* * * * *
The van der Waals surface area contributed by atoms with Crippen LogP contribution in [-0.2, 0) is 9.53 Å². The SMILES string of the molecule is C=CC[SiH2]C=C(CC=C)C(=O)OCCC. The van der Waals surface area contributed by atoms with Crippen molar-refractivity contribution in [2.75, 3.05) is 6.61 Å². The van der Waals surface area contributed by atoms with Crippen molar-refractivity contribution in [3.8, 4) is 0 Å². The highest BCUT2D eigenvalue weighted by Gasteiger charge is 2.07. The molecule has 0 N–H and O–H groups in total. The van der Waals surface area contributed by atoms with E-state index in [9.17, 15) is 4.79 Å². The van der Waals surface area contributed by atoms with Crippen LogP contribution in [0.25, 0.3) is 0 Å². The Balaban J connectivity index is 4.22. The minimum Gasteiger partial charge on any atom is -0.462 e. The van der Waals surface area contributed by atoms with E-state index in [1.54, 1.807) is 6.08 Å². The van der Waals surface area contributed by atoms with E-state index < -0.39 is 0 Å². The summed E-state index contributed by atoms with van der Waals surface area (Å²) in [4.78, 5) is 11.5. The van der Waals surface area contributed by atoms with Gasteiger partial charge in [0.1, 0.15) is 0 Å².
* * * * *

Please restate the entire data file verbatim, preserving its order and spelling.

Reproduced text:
The van der Waals surface area contributed by atoms with Crippen LogP contribution in [-0.2, 0) is 9.53 Å². The SMILES string of the molecule is C=CC[SiH2]C=C(CC=C)C(=O)OCCC. The van der Waals surface area contributed by atoms with Crippen molar-refractivity contribution in [2.75, 3.05) is 6.61 Å². The van der Waals surface area contributed by atoms with Crippen molar-refractivity contribution in [3.8, 4) is 0 Å². The highest BCUT2D eigenvalue weighted by Gasteiger charge is 2.07. The molecule has 0 N–H and O–H groups in total. The van der Waals surface area contributed by atoms with E-state index in [9.17, 15) is 4.79 Å². The van der Waals surface area contributed by atoms with Crippen LogP contribution in [0.25, 0.3) is 0 Å². The Balaban J connectivity index is 4.22. The minimum Gasteiger partial charge on any atom is -0.462 e. The van der Waals surface area contributed by atoms with E-state index in [1.54, 1.807) is 6.08 Å². The van der Waals surface area contributed by atoms with E-state index < -0.39 is 0 Å². The summed E-state index contributed by atoms with van der Waals surface area (Å²) in [4.78, 5) is 11.5. The van der Waals surface area contributed by atoms with Gasteiger partial charge in [0.1, 0.15) is 0 Å².